Managing Command Objects


Remember that there are four phases to the creation and execution of Command objects:

  1. Create the Command object and construct the Parameters collection.
  2. Set the Parameter Value property for each input parameter.
  3. Execute the query.
  4. Process the results.

Phase 1 should be executed once. The remaining phases can be done on an "as required" basis, later in your application. If you review a client/server application that reruns the first phase repeatedly, revisit the source, and code the initialization process to a one-time-only event procedure. This is another best practice. Unfortunately, in the middle tier (and ASP) code, you have to construct the Command objects each time. But remember that Command objects are not required unless you're executing queries that return OUTPUT or Return Status values from the query.

Executing and Reexecuting Command Objects

After the Command object is constructed, the expensive part of constructing the Command object on the client is completed. We discussed some of the ways to execute queries in Chapter 4, so what follows won't be all that new. The Command's query can be executed in several ways:

  • Using the Execute method on the constructed Command object.
  • Using the Command object as a method on the Connection object.
  • Referencing the Command with the Execute method on the Connection object.
  • Referencing the Command with the Open method on the Recordset object. This technique is discussed in Chapter 6 where we focus on creating Recordsets.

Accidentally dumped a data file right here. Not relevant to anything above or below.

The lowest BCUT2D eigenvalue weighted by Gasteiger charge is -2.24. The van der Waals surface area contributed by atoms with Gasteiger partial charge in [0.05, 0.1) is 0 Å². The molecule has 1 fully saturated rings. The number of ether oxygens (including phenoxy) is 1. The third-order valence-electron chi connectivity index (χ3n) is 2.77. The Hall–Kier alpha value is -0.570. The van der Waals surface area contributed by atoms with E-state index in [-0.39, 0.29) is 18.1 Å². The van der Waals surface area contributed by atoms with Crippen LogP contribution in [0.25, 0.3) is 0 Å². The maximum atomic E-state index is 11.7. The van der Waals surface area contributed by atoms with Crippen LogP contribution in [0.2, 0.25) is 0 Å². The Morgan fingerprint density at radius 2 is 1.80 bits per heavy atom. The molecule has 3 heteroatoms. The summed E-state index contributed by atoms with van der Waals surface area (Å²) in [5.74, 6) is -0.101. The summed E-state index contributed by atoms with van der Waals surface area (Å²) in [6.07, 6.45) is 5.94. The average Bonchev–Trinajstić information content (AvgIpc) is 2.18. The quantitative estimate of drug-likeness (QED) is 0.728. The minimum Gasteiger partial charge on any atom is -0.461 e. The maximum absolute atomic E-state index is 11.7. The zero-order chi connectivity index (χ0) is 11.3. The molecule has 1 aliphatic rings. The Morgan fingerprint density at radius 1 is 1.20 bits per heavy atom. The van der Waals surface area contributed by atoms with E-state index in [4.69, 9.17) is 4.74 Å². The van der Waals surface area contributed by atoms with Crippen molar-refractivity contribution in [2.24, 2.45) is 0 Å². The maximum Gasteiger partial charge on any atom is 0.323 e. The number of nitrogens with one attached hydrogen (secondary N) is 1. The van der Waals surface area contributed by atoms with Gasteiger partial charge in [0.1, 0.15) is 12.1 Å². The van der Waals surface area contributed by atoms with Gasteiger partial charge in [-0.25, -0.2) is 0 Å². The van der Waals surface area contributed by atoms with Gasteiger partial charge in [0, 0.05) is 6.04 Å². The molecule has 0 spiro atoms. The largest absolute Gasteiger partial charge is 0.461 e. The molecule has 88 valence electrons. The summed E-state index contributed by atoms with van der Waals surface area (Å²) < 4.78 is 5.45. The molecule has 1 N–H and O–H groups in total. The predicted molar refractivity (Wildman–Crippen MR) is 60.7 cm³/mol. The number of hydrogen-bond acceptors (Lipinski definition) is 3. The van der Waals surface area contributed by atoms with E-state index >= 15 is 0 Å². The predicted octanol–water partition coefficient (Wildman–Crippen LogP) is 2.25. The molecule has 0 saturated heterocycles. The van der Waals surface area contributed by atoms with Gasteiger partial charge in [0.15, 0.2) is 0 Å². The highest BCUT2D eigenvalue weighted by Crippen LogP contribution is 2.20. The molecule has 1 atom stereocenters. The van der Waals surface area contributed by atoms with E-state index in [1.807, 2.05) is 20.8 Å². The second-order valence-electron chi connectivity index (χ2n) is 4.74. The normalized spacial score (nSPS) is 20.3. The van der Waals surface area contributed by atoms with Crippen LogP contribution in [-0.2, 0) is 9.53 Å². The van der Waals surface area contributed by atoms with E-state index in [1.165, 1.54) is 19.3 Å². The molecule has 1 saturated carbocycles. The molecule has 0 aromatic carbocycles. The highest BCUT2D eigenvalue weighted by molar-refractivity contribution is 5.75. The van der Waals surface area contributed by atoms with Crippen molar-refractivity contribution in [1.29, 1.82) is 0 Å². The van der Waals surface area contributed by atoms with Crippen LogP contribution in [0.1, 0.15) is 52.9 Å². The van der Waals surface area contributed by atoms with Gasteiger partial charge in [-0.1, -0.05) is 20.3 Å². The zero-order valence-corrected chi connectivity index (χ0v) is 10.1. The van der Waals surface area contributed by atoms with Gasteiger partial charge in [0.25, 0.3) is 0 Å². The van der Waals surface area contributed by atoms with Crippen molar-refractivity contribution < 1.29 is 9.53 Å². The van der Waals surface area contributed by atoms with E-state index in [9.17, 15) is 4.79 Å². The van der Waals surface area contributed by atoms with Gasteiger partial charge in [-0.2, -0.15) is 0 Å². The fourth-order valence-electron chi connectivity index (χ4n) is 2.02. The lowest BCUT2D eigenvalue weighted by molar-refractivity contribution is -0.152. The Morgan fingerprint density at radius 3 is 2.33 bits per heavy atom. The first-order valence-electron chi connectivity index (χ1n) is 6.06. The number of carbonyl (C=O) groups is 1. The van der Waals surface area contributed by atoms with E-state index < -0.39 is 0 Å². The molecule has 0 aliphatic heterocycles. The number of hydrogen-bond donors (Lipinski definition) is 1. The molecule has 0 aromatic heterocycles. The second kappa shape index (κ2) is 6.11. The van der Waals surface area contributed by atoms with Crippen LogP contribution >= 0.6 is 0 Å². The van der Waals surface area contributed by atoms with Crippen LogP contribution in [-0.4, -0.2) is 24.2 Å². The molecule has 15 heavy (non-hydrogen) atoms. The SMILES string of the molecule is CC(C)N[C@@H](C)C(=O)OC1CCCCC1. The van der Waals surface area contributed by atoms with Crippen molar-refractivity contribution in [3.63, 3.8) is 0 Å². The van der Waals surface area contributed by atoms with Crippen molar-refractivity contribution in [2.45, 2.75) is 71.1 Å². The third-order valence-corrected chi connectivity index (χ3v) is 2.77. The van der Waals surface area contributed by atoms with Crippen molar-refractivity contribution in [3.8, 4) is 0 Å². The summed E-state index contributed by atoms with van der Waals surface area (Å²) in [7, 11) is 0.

Let's take a look at these techniques one at a time. Some of the primary differences you want to watch out for are how the Recordset is constructed (do you get to build it ahead of time or do you have to take the standard default) and how the parameters are passed to the Command object (do you have to provide them parameter-by-parameter or can you pass them as method arguments one way or another).

Using the Execute Method on a Command Object

One of the simplest and least flexible techniques is to simply "execute" the Command. This approach tells ADO to take the Command as it's currently populated and run it, and (optionally) construct a new Recordset object to receive the rowset. The Command object's Execute method is basically the same as when used against a Connection object (as we discussed in Chapter 4).

The following code example illustrates the use of the Execute method. (I use this Command object for the rest of the Command execution examples.) The principal difference here is that when you use the Execute method, ADO constructs a virgin Recordset set to ReadOnly/ForwardOnly to handle the rowset. If you use the Command as Connection method technique, you get to construct your own Recordset beforehand. Although the default Recordset constructed by the Execute method retrieves rows efficiently, if you expect updatability, you won't get it this way.

 Set cmd = New Command With cmd     .Name = "GetTitles"     .ActiveConnection = cn     .CommandText = "Select title from titles " _         & "where title like ? " _         & "and year_published between ? and ?"     .Parameters.Append CreateParameter("TitleWanted", adVarChar, adParamInput, 20)     .Parameters.Append CreateParameter("YearLow", adInteger, adParamInput,, 1940)     .Parameters.Append CreateParameter("YearHigh", adInteger, adParamInput)     .Prepared = False End With 

Handling Parameter Default Values

Note that in the preceding example, the second parameter is set up in the Parameters collection with a value (1940). This tells ADO to reset the parameter to this value after each use of the Command object. After a Command object is executed, ADO resets each Parameter.Value back to the initial setting. In the case of the first and third Parameters, the Value is set back to empty.